For Anderson Silva, it's easy to say he brought this on himself, but there's so much more to it than that. Yes, he taunted Weidman, but he'd gotten away with it against everyone from Forrest Griffin to Demian Maia to Stephan Bonnar to Yushin Okami. The big difference this time? Weidman's pure one-punch power (which we hadn't really even seen yet). Silva relies on a lot of pure reflex to avoid getting hit, ducking, swaying and dodging a wide array of his opponent's strikes, but his tendency to roll with the punches was his downfall last night.
Silva loves to move with the strikes thrown his direction so even if they land, the blows aren't felt nearly as much. This works great against limited MMA strikers who tend to throw all their combinations with alternating left and right hands. While Weidman is far from a technician on the feet, the finish to the bout included a left hand a right, a right back fist and then a left hook which connected clean. It was the doubling up of the right hands that confused Silva just enough to connect with the left.
Look at the above picture. This was immediately after Weidman threw the right back fist and was loading up the left hand. Silva is already leaned back nearly as far as he can go and his feet are in no position to dodge the left hook. He tries to sway backwards and to the right but Weidman has been stepping forward with every blow thrown and he's now close enough to connect. Silva had nowhere to go but to sleep.
For all you conspiracy theorists out there, no, Anderson Silva did not lose on purpose. If he wanted out so bad, he would have tapped when Weidman went for the kneebar. He simply fought the way he has routinely fought in his recent bouts but he did it against a young, powerful and talented opponent who made him pay.
Next up for Silva could be a wide variety of opponents. UFC obviously wants an immediate rematch against Weidman, but if he doesn't want to do that, he could always do that boxing match against Roy Jones Jr. Another potential option would be to take on recent two-time UFC title challenger Nick Diaz. That's definitely the type of fight Diaz would come out of retirement for and the potential for mid-fight taunting and trash talk would be insane.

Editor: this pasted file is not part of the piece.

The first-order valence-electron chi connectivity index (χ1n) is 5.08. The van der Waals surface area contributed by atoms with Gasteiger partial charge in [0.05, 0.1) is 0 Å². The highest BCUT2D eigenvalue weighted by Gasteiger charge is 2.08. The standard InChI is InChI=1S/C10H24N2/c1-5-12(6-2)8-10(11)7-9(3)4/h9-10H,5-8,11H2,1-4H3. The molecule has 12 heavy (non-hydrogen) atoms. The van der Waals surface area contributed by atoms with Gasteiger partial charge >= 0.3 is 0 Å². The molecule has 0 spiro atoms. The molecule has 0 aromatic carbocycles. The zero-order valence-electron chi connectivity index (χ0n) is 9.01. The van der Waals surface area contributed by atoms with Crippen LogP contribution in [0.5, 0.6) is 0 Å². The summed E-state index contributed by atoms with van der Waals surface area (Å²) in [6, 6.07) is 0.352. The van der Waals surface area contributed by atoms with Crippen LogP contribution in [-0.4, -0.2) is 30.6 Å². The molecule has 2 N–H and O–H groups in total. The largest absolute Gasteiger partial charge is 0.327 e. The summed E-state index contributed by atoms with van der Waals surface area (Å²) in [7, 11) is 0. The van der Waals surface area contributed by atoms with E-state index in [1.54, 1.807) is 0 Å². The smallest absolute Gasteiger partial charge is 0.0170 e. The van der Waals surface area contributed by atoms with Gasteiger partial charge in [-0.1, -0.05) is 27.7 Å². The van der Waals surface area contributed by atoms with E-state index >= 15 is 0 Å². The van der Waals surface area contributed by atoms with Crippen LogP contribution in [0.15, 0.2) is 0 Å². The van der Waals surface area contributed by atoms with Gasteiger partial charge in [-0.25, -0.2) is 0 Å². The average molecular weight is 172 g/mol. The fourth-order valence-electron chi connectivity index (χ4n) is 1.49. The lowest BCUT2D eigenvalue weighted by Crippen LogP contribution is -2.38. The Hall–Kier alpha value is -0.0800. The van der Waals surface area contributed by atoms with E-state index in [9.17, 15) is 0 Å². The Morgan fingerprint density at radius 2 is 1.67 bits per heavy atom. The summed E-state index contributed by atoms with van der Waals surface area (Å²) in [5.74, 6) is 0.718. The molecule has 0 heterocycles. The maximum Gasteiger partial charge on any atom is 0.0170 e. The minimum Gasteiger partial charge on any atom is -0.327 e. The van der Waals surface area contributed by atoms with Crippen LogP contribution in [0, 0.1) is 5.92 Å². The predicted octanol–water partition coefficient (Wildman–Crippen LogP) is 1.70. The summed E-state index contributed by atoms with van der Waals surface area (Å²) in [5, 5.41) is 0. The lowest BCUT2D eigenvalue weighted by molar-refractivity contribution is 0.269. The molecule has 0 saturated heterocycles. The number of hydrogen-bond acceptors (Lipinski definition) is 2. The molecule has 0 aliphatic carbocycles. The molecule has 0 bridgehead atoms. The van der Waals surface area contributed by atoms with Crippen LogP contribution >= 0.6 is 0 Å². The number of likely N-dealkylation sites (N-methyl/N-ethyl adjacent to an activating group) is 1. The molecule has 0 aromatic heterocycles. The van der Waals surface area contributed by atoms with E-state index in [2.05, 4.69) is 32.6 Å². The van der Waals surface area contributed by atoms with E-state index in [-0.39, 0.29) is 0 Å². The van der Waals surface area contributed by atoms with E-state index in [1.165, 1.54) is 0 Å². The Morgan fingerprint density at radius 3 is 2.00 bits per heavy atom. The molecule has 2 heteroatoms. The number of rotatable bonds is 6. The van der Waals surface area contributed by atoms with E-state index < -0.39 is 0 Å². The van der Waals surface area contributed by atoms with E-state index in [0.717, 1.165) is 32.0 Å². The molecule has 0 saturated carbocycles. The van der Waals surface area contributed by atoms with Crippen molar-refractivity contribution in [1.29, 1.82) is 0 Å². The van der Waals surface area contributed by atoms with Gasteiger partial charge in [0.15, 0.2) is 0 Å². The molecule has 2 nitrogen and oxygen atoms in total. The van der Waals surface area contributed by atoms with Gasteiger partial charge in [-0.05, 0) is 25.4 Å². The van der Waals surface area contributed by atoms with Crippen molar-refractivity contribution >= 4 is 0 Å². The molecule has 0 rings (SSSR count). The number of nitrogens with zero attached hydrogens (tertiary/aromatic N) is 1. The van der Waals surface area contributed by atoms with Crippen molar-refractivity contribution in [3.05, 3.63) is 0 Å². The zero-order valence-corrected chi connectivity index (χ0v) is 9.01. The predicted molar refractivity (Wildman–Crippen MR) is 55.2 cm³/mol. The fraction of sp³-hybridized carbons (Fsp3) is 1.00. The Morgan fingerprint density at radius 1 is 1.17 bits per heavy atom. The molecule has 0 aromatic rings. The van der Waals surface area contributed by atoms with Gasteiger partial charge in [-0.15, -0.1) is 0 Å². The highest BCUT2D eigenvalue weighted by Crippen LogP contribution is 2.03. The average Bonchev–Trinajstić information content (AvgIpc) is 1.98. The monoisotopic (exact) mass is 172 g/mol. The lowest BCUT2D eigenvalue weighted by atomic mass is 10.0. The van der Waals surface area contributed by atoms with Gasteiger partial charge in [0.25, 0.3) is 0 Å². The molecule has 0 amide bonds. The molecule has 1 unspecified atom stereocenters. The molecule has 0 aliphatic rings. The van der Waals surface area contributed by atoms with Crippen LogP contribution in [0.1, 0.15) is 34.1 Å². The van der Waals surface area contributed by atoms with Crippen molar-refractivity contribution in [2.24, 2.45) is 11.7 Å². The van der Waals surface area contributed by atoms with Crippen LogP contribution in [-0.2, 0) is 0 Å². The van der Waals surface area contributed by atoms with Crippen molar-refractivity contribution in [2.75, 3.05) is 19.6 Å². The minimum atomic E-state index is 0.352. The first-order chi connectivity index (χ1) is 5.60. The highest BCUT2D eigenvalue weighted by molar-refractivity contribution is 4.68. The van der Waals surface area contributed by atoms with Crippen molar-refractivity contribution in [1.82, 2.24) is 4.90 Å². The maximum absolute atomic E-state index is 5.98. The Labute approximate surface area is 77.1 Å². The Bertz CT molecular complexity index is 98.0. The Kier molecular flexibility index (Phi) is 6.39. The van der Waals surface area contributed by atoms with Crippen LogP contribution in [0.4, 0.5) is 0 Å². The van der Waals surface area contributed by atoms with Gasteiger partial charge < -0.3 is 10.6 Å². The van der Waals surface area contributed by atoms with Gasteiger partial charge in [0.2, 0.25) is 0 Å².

For Chris Weidman, he fought brilliantly and this was far from a fluke. Yes, he took advantage of Silva's overconfidence, but it's not like this was the first significant blow he'd landed the entire fight. He'd connected with heavy shots on the ground and he had scored with some decent blows on the feet as Silva danced and dodged around him on the outside.
The initial takedown was fantastic, but he really should have thought twice before surrendering the position to go for a leg lock. Silva is so much better now on the ground than he was in 2004 and that was a mistake that could have got him in much more trouble than it did. Also, his decision to stand and trade with Silva in the final two minutes of the first round was odd. He was playing right into Silva's game, but thankfully never overcommitted to anything and left himself open to an easy counter.
When he hurt Silva with the left hook, his killer instinct kicked in and he finished the champ off immediately. It was a fantastic performance.
Next up for Weidman is potentially a Silva rematch, although the now ex-champ has stated he doesn't want to fight for the title again. If that's the case, you'd think Vitor Belfort would be next in line after his stellar recent performances.